What Are CoolSculpting and SculpSure, and Do They Actually Work?
Fat is complicated. It's stubborn, demonized, praised, misunderstood. As the recent wave of body positive conversations has helped to scratch at, everyone's relationship with fat is different. One thing that has remained fairly consistent is a cultural obsession with mastering fat — whether that means embracing it, or erasing it.
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As far as the latter is concerned, plastic surgery has always had seemingly magical answers. First there was liposuction, which, according to the most recent data from the American Society of Plastic Surgeons (ASPS), has declined in popularity by 30 percent since 2000 (though it still remained one of the top five cosmetic surgical procedures performed in 2017).
Then came the advent of non-invasive fat-reducing procedures, such as CoolSculpting and SculpSure, which are designed to get rid of the spots that your devotion to Barry's Bootcamp hasn't managed to budge. Given these are pretty much the closest things you can get to a fat-erasing magic wand, it's not surprising the ASPS reported a 7 percent rise in these procedures last year. Here's what the hype is about and what you need to know if you're considering a non-invasive fat-reduction procedure.
What is CoolSculpting?
CoolSculpting — scientifically known as cryolipolysis — is essentially a procedure to freeze (and thereby kill), fat cells. Here's how the FDA-approved treatment works: An applicator (think of it sort of like a giant vacuum hose) applies suction to the area you want to target. "The applicator then applies carefully regulated cooling plates to bring fat cells down to a temperature at which they are irreversibly damaged," Darren Smith, a board-certified plastic surgeon in New York City, tells Allure. For most areas, the process takes about 35 minutes.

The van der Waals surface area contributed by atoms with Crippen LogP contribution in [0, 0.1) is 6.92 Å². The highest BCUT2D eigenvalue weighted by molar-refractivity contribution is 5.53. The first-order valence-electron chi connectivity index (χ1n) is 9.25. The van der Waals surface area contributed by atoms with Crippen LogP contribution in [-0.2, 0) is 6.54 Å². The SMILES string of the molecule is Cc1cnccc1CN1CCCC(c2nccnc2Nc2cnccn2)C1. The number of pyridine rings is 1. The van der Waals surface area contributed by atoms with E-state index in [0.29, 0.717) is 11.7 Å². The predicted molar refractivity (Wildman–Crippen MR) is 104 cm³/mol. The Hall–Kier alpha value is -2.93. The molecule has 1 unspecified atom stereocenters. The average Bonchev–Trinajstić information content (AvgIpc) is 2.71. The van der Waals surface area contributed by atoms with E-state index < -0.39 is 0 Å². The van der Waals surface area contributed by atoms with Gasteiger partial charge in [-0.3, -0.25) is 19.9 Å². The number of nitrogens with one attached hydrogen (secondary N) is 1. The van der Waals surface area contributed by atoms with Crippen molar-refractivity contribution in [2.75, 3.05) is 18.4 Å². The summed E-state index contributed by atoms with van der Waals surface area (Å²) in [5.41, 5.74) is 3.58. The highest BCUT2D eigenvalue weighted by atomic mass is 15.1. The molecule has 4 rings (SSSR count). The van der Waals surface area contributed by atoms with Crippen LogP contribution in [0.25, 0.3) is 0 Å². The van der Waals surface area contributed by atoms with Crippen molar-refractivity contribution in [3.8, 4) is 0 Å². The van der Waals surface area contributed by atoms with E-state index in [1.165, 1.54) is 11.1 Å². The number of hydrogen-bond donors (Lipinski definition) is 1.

After the deep-freeze damage to the fat cells, they will eventually die and be eliminated by the body — a process which takes a little time. You'll start to see results after a few weeks with the final effects revealed in three months, Smith says.
In theory, CoolSculpting can tackle just about any unwanted bulge — it's FDA-approved for the abdomen, "love handles," thighs, upper arms, "bra fat," back fat, "banana roll" underneath your butt, and "double chin" — but there is one big caveat: you have to have "enough fat for the applicator to adhere to," Stephen Greenberg, a board-certified plastic surgeon in New York and Florida, tells Allure. In other words, there has to be enough fat to pinch for the treatment to work.
What is SculpSure?
"SculpSure essentially tries to arrive at the same end as CoolSculpting but with the opposite approach," explains Smith. Instead of freezing fat cells, heat is used to kill fat cells. "During a SculpSure treatment, applicators are placed over the treatment area, and a laser is used to heat fat in the treatment area to the point of irreversible damage," he says. Once damaged, the fat cells are swept away by the body's lymphatic system. Just like CoolSculpting, it takes about three months to see full results.
SculpSure is currently FDA-approved to treat the stomach, "love handles," back, thighs, and the "double chin." Most treatments take about 25 minutes.